Children Tried as Adults
You’ve likely heard the term “tried as an adult” while flipping through your local newspaper or news channel. But, what does that mean, and when can juveniles be tried in adult court?
In most cases, crimes that are committed by someone under the age of 18 are heard in juvenile court in the state of California. But, there are certain cases where juveniles get transferred over to adult criminal court. This process is known as a “waiver.”
What is a Waiver?
Waivers happen when a judge makes the decision to waive the protections that California juvenile court has in place for juvenile offenders. Waivers generally only happen for serious crimes or for minors with criminal records.
Factors Leading to Juveniles Being Tried as Adults
Before we move on to factors that cause juvenile cases to be waived, it’s important to understand that under California law, no minors under age 16 will be tried in adult court. But, teens can be tried as adults if they are 16 or 17 when they commit the alleged crime and if they’re being charged with one or more felony crimes. If these two requirements are met, the prosecutor has the right to ask the courts to waive the juvenile case, which would effectively transfer it to adult criminal court.
The same law that made it impossible for children under age 16 to be tried as adults also did away with imposing life sentences without parole for offenders under age 16. Under the law, if someone is charged with a juvenile life sentence, they can only be held in custody until they are 25.
The specific crimes that qualify to be waived to adult court in California include:
- Attempted murder
- Arson that causes great bodily injury
- Forcible sexual assault
- Sodomy by force, violence, duress, menace, or threat of great bodily harm
- Oral copulation by force, violence, duress, menace, or threat of great bodily harm
- Sexual penetration by a foreign object
- Lewd Act on a Child Under Age 14
- Assault with a firearm or destructive device
- Assault by means of force likely to produce great bodily harm
- Discharge of a firearm into an inhabited or occupied building
- Crimes against elderly and disabled people
- Use of a firearm while committing a felony
- Use of a weapon while committing a felony
- Inducing false testimony by bribery
- Witness intimidation
- Drug charges
- Gang activity
- Aggravated mayhem
- Voluntary manslaughter
Defending Against Juvenile Waiver Cases
When you work with an experienced juvenile defense attorney, there are strategies they can use to fight against having a juvenile case waived, including having expert testimony that evaluates and diagnoses mental health issues, recommends treatment, and identifies mitigating factors to keep the case in juvenile court. Some of those factors include:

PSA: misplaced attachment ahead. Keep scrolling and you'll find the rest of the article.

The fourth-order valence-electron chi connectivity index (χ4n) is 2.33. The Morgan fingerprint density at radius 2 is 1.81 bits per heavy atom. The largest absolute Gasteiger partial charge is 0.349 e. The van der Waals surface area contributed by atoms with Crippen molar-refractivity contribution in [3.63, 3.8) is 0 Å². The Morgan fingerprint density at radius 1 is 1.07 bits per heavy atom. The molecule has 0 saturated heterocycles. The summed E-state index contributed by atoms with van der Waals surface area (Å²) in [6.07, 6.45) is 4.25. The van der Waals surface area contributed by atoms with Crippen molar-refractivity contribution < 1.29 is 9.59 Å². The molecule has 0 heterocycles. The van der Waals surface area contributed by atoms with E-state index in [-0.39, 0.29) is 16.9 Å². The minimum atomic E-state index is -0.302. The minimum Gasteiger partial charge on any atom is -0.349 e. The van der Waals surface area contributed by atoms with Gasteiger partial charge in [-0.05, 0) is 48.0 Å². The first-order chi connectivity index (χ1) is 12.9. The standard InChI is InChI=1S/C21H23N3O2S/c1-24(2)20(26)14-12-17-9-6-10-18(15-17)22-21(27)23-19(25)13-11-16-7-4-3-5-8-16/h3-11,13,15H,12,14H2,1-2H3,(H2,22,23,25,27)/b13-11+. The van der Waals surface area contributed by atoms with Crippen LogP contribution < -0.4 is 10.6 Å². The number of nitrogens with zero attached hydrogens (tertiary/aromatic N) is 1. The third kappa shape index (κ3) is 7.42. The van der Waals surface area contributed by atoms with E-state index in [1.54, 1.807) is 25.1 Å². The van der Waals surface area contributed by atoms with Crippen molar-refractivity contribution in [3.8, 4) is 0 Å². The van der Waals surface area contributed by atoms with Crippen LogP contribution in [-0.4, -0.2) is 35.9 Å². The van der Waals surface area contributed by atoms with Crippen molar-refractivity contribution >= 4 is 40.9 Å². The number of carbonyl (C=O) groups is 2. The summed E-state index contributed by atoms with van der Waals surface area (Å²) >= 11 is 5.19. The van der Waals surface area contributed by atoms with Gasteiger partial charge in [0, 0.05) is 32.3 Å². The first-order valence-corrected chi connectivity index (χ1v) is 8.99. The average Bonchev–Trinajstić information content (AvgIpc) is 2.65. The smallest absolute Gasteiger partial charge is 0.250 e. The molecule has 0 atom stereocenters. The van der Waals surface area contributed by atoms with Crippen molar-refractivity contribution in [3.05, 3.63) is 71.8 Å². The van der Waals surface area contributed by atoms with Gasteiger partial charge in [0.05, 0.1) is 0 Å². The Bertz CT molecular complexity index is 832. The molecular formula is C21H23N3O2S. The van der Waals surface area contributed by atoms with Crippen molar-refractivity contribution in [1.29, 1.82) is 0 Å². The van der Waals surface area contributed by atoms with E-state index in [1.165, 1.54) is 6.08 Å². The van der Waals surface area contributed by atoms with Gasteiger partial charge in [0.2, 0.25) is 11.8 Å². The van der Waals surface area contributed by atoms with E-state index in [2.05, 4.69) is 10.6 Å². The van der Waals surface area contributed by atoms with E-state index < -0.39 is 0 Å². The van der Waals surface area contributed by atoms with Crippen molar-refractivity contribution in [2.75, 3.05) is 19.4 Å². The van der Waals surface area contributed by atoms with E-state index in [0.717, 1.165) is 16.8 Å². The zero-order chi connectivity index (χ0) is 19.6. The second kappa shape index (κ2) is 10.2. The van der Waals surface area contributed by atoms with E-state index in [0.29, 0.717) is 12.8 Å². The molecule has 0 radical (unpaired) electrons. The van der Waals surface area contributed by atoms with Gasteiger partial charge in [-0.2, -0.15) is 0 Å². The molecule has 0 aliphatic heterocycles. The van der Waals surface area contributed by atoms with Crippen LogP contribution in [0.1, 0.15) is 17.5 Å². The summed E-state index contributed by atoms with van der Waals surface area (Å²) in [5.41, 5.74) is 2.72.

- Lack of maturity
- Lack of intellectual capacity
- Lack of an ability to understand risks and consequences of criminal behavior
- Effects of familiar, adult, or peer pressure on the defendant’s actions
- Effects of childhood trauma on the defendant’s criminal sophistication
Some of the rehabilitative services that are available instead of jail time or “boot camp” include:
- High school education
- Substance abuse treatment
- Counseling for childhood trauma
- Protection from being exploited by adult inmates
- Related Articles:
- Can a Child be Tried and Convicted of Murder?
- Can You Expunge a Juvenile Record in California?
- Long-Term Costs of a Juvenile Criminal Conviction
Accused of a Crime? Don’t Hesitate
If your child has recently been arrested, you need to contact an experienced and compassionate juvenile defense attorney ASAP.
Seppi Esfandi has more than two decades of experience and has helped juvenile offenders with cases that range from low-level misdemeanors to serious felonies. Mr. Esfandi and his team have successfully kept cases out of court and protected youth offenders from being transferred to adult court.
Need a Criminal Defense Attorney? CALL NOW: 310-274-6529
Seppi Esfandi is an Expert Criminal Defense Attorney who has over 20 years of practice defending a variety of criminal cases.